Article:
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Pour la version française de cette page, voir GAO-21-484.
USAID and CDC have invested in global health security, helping other countries build capacity to handle infectious diseases. In the 5 years before COVID-19, the agencies spent about $1 billion in over 30 countries.
We make more than 1,000 recommendations annually to help improve government. We alert department heads to the recommendations that can save the most money, address issues on our High Risk List, or significantly improve their operations.
According to the UN’s World Health Organization, tobacco use is one of the leading causes of preventable deaths. It kills over 8 million each year—almost three times the total deaths from tuberculosis, HIV/AIDS, and malaria.
We reviewed U.S. global tobacco control efforts for 2015-2018.
What GAO FoundU.S.-funded global health programs have put regulatory and policy requirements in place to help prevent procurement of substandard drugs. USAID, for example, reviews quality assurance information for all drugs before they are procured.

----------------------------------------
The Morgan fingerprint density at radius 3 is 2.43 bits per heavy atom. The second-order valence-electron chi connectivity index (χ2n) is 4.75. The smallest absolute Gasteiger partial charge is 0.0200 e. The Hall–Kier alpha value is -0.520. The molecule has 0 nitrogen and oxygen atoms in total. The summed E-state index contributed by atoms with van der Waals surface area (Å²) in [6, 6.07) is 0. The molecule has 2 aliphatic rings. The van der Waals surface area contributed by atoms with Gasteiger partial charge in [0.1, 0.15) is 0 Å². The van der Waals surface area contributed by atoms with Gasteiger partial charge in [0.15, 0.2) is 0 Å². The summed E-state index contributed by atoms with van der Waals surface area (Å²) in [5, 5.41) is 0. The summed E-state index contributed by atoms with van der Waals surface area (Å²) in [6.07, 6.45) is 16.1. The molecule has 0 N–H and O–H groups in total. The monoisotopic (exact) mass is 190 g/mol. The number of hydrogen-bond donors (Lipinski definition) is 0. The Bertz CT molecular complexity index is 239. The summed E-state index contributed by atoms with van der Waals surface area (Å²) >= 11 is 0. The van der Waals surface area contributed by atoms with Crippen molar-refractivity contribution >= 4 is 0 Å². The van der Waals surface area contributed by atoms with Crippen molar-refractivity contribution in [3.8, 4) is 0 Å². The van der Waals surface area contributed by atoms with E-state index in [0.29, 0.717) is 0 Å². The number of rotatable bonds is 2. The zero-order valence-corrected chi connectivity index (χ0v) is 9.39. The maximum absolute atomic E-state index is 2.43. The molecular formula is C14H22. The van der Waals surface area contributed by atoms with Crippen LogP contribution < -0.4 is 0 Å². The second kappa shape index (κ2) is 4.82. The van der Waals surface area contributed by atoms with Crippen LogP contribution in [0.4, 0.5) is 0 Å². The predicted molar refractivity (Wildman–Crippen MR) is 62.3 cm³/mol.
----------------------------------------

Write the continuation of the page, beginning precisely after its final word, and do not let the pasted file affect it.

What GAO FoundThe Department of States (State) Office of the U.S. Global AIDS Coordinator (OGAC), the Department of Health and Human Services (HHS) Centers for Disease Control and Prevention (CDC), and the U.S.
U.S. assistance through the President's Emergency Plan for AIDS Relief (PEPFAR) has helped provide treatment, care, and prevention services overseas to millions affected by HIV/AIDS. In 2008, Congress reauthorized PEPFAR with the Tom Lantos and Henry J.
The President's Emergency Plan for AIDS Relief (PEPFAR), first authorized in 2003 at $15 billion for 5 years, was reauthorized in 2008 at $48 billion through 2013. PEPFAR supports HIV/AIDS prevention, treatment, and care services, primarily in Africa as well as in Asia and the Caribbean.